In this podcast, we’ll explore physical, mental, and emotional wellness, offering insights and strategies to achieve optimal health through these transformative years.

Yes, it’s totally possible.

Join me in this amazing journey of body, mind, and spirit, where we’re not just improving our health, but transforming our entire lives.

Hey everyone, welcome back to the Total Health in Midlife podcast. I am your host, Elizabeth Sherman, and I am so grateful for you for tuning in today. So, first I need to tell you how much I appreciate you tuning in. And today, I am especially excited to dive into a topic that women reach out to me all the time to get help with, weight loss in midlife.

Now, before we dive into the meat of today’s discussion, I want to take a moment because I think it’s a great episode to share with a friend who might be relentlessly chasing diets, possibly to the point of exhaustion. You know the one. She’s always trying the next big thing, hoping that it’s the secret that she’s been missing. Yet, you can see that it’s wearing her down.

So, today, we are going to unpack why there might be a better way, and I want to invite you and her to look at our daily behaviors through the lens of health versus weight Loss. Now, if you’ve ever felt like losing weight or even maintaining a stable weight after menopause seems like a lost cause, you are so not alone.

It’s a myth that’s widely held. And quite frankly, it’s pervasive among women who start to notice that their hormones are shifting. But here’s the good news. I love debunking myths, especially ones that can transform how we live and feel every day.

So, in today’s episode, we are going to unpack some of the common misconceptions about weight loss during midlife. And why the old school methods that we did in our younger years are Just don’t cut it anymore. And so, my goal in today’s episode is to help you to understand your body’s needs and respond in a way that nourishes and supports you.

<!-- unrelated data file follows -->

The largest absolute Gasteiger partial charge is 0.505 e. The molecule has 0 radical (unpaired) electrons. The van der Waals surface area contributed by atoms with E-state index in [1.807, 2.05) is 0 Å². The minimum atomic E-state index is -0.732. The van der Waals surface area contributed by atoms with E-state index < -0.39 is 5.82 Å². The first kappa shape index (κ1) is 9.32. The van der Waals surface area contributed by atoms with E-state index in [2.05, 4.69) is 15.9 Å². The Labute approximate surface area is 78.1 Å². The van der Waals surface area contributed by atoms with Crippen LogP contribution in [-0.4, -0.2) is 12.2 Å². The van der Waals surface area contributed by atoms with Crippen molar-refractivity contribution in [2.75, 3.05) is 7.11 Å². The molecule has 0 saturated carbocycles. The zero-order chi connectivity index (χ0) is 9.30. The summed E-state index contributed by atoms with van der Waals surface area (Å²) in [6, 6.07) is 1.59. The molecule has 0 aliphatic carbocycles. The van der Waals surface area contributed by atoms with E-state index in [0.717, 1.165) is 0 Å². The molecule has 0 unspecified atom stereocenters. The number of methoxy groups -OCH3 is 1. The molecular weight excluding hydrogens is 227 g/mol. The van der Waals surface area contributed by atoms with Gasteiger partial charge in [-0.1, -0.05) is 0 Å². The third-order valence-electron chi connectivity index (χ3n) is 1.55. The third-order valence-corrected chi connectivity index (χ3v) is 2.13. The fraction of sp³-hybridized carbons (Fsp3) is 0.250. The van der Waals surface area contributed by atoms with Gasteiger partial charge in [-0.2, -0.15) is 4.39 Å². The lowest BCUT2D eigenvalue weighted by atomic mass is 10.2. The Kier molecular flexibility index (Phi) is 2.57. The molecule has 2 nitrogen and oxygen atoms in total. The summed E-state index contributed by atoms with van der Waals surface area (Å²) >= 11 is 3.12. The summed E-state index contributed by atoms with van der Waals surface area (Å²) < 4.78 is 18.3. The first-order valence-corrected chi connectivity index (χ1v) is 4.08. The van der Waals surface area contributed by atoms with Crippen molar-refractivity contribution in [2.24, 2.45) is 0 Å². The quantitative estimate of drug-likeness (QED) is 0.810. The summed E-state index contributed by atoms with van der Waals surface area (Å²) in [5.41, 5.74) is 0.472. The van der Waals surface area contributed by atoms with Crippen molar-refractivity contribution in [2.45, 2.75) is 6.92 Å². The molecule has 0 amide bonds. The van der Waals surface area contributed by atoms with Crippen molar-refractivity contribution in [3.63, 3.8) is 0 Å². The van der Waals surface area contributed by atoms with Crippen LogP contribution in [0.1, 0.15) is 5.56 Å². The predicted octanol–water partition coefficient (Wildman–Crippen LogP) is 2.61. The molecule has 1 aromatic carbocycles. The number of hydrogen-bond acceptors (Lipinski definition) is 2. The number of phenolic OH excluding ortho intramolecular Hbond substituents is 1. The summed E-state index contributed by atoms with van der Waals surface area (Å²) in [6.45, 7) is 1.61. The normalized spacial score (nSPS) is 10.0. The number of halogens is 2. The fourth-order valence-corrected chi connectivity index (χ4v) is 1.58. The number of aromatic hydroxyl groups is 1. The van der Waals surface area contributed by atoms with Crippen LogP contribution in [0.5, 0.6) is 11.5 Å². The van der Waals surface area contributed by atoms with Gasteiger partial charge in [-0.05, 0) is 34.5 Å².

We’ll explore why traditional tactics that might have worked for you in your 30s or 40s are no longer effective, and how we can turn the tables to work in our favor. If you’re ready to look at your body, health, and weight loss through a new lens, one that’s focused on doing things with the result of solid health rather than just numbers on the scale, then you’re in the right place.

So, Why do the weight loss fads and traditional weight loss methods seem increasingly futile as we enter midlife? primarily, it’s because these approaches were not designed for women’s midlife bodies. Much of the conventional diet and exercise advice is based on the metabolic and hormonal profiles of much younger people. Often, college age men, whose bodies respond differently to these protocols.

For many women in midlife who are experiencing their hormones shifting or are entering perimenopause or menopause, the same strategies that once seemed to work, no longer yield those same results. And this is not just a physiological misalignment. It’s a psychological battle as well.

When the scales don’t move the way that we want, despite following age old advice of eat less, move more. It can lead to a spiral of negative self-talk and damaging relationships between ourselves, food, and our bodies. And so, this disconnect isn’t just about ineffective weight loss strategies. It’s also about a deeper, more harmful cycle that gets established.

These outdated methods often push women towards extreme behaviors. Severe calorie restriction over exercising, and rigid dietary rules. Not only are these practices unsustainable, but they also set up punishing rules where food becomes the enemy and exercise is a form of penance.

Think about the message that this sends. Your body isn’t right unless it’s controlled and formed in the right way. This mindset can lead to an effed up cycle where food is both a comfort and a curse.

Many women find themselves in this all or nothing mindset that can result in a restrict binge regret cycle. Where they are good for a few days following all the rules, only to find themselves overwhelmed by cravings or in social situations that they can’t control.